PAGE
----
Part of our “Pandemic Rewind” series of films that were robbed of the theatrical experience.
A taciturn loner and skilled cook (John Magaro) has traveled west and joined a group of fur trappers in Oregon Territory, though he only finds true connection with a Chinese immigrant (Orion Lee) also seeking his fortune; soon the two collaborate on a successful business, although its longevity is reliant upon the clandestine participation of a nearby wealthy landowner’s prized milking cow. From this simple premise Kelly Reichardt constructs an interrogation of foundational Americana that recalls her earlier triumph Old Joy in its sensitive depiction of male friendship, yet is driven by a mounting suspense all its own. Reichardt again shows her distinct talent for depicting the peculiar rhythms of daily living and ability to capture the immense, unsettling quietude of rural America.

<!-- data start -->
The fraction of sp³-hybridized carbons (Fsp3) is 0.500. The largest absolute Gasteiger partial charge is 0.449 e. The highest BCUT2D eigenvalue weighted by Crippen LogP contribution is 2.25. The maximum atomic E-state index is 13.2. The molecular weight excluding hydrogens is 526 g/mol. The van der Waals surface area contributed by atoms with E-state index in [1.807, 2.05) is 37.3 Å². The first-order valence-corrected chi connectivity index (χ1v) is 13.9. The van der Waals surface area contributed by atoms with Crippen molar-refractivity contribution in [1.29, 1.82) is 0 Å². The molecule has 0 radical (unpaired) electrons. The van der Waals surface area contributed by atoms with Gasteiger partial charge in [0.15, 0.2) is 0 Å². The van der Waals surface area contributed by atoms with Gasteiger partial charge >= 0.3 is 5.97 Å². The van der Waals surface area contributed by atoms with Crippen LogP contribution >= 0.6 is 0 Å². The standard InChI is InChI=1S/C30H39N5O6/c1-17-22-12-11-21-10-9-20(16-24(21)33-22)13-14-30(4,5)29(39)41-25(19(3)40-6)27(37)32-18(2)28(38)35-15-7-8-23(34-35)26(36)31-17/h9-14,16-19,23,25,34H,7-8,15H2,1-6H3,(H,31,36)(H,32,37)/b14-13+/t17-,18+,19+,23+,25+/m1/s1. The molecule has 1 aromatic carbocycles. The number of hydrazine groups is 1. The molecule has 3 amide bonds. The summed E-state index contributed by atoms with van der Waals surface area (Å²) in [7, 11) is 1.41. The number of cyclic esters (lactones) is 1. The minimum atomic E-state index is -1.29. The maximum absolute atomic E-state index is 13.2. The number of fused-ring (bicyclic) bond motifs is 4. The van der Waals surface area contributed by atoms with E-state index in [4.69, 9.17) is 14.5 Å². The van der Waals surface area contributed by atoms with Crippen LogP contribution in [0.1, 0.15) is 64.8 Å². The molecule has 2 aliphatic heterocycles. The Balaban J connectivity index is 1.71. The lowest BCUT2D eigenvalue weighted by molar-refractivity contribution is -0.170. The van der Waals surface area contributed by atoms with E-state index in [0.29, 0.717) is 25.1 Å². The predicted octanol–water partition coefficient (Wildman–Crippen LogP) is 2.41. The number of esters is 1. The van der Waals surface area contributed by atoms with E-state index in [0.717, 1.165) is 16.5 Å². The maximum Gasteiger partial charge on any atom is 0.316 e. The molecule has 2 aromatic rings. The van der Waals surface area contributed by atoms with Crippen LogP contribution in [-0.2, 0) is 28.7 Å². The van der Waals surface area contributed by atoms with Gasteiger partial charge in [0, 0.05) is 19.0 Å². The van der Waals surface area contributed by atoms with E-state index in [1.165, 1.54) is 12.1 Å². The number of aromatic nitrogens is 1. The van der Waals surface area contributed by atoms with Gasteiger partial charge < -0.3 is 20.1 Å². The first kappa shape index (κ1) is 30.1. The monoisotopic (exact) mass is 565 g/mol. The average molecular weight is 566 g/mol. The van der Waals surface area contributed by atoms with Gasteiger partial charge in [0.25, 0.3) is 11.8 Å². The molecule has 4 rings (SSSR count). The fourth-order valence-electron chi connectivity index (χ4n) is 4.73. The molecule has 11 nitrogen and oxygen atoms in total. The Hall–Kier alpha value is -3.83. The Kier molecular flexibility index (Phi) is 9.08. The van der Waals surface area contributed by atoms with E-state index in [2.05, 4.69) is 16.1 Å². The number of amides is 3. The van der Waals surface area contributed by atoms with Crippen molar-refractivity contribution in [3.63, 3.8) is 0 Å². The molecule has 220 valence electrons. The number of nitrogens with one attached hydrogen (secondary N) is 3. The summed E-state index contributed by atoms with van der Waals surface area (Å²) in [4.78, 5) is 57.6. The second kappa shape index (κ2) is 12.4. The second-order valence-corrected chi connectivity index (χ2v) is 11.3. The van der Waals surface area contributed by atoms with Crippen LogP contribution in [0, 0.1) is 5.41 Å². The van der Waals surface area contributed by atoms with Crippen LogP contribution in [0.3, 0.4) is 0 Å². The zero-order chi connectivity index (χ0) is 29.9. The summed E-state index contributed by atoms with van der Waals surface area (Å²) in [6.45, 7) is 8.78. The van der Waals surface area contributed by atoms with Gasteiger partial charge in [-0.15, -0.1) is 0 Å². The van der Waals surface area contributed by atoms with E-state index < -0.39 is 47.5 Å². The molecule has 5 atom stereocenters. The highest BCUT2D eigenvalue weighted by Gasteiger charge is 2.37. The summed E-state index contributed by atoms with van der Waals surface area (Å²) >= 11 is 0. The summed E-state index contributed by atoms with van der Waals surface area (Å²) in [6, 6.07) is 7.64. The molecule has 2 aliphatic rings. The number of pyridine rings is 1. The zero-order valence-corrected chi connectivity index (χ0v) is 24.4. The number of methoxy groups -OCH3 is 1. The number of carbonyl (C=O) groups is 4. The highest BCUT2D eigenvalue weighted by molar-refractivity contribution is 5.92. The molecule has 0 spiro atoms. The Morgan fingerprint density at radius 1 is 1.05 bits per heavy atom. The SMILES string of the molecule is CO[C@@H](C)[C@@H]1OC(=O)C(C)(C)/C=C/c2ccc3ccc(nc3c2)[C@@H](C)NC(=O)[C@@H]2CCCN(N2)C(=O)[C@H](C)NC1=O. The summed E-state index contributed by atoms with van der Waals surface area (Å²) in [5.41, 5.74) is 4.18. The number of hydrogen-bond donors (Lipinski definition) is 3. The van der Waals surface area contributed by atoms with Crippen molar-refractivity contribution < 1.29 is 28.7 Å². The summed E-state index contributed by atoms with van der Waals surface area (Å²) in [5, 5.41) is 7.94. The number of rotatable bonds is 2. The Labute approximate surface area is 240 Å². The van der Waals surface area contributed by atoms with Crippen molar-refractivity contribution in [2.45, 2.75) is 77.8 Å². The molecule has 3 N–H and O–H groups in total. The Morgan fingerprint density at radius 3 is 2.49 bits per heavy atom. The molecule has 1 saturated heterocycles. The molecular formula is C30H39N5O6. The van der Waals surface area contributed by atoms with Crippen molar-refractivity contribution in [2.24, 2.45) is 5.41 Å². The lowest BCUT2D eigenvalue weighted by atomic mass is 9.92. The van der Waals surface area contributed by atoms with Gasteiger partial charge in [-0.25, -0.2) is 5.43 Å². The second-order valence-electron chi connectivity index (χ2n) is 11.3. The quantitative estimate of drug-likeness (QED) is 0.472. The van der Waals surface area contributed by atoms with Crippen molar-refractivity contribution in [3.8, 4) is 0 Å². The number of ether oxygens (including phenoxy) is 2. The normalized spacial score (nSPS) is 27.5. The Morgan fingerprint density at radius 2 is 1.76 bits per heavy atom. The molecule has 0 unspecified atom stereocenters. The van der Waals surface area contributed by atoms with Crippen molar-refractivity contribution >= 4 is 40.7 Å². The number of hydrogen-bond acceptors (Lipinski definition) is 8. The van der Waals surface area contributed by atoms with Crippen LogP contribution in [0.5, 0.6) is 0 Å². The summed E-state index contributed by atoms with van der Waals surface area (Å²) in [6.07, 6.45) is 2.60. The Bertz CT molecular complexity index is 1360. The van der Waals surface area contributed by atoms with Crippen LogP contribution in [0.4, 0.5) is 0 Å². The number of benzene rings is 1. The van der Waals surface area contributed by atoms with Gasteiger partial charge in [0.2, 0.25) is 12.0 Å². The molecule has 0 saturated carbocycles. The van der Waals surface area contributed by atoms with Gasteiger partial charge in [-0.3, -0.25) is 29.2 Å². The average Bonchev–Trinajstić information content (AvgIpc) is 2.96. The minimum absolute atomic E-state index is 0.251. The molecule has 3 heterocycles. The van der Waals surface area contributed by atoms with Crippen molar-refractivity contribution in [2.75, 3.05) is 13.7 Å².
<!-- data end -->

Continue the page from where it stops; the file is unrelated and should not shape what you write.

“Kelly Reichardt gives us a terrifically tough and sinewy tale of the old west, shaped by the brutally implacable market forces of capitalism.” Peter Bradshaw, Guardian
“CRITIC’S PICK! …deceptively simple and wondrously subtle… like many great westerns it critiques some of the genre’s foundational myths with bracing, beautiful rigor, including the myth of heroic individualism.” A.O. Scott, New York Times
“A picture that’s both tranquil and dazzling, two qualities that should be at odds with one another yet somehow bloom in tandem under Reichardt’s gentle touch.” Stephanie Zacharek, TIME Magazine